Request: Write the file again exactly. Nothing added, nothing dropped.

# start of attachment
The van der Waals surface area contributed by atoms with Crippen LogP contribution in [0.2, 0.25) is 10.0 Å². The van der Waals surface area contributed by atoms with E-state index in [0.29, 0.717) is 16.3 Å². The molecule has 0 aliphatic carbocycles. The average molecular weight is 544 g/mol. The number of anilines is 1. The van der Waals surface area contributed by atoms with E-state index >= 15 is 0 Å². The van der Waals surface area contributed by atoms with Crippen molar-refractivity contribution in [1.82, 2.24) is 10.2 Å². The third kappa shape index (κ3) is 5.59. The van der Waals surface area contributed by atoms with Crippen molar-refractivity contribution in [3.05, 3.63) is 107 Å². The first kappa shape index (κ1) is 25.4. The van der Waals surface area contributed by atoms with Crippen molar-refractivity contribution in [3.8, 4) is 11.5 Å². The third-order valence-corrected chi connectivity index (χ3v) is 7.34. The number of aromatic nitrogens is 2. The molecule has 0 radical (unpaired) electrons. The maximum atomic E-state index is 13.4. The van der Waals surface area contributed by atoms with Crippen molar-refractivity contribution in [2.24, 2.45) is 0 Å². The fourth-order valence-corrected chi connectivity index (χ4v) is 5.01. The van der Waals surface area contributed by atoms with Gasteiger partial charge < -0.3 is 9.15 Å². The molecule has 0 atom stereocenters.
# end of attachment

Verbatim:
The van der Waals surface area contributed by atoms with Crippen LogP contribution in [0.2, 0.25) is 10.0 Å². The van der Waals surface area contributed by atoms with E-state index in [0.29, 0.717) is 16.3 Å². The molecule has 0 aliphatic carbocycles. The average molecular weight is 544 g/mol. The number of anilines is 1. The van der Waals surface area contributed by atoms with E-state index >= 15 is 0 Å². The van der Waals surface area contributed by atoms with Crippen molar-refractivity contribution in [1.82, 2.24) is 10.2 Å². The third kappa shape index (κ3) is 5.59. The van der Waals surface area contributed by atoms with Crippen molar-refractivity contribution in [3.05, 3.63) is 107 Å². The first kappa shape index (κ1) is 25.4. The van der Waals surface area contributed by atoms with Crippen molar-refractivity contribution in [3.8, 4) is 11.5 Å². The third-order valence-corrected chi connectivity index (χ3v) is 7.34. The number of aromatic nitrogens is 2. The molecule has 0 radical (unpaired) electrons. The maximum atomic E-state index is 13.4. The van der Waals surface area contributed by atoms with Crippen molar-refractivity contribution in [2.24, 2.45) is 0 Å². The fourth-order valence-corrected chi connectivity index (χ4v) is 5.01. The van der Waals surface area contributed by atoms with Gasteiger partial charge < -0.3 is 9.15 Å². The molecule has 0 atom stereocenters.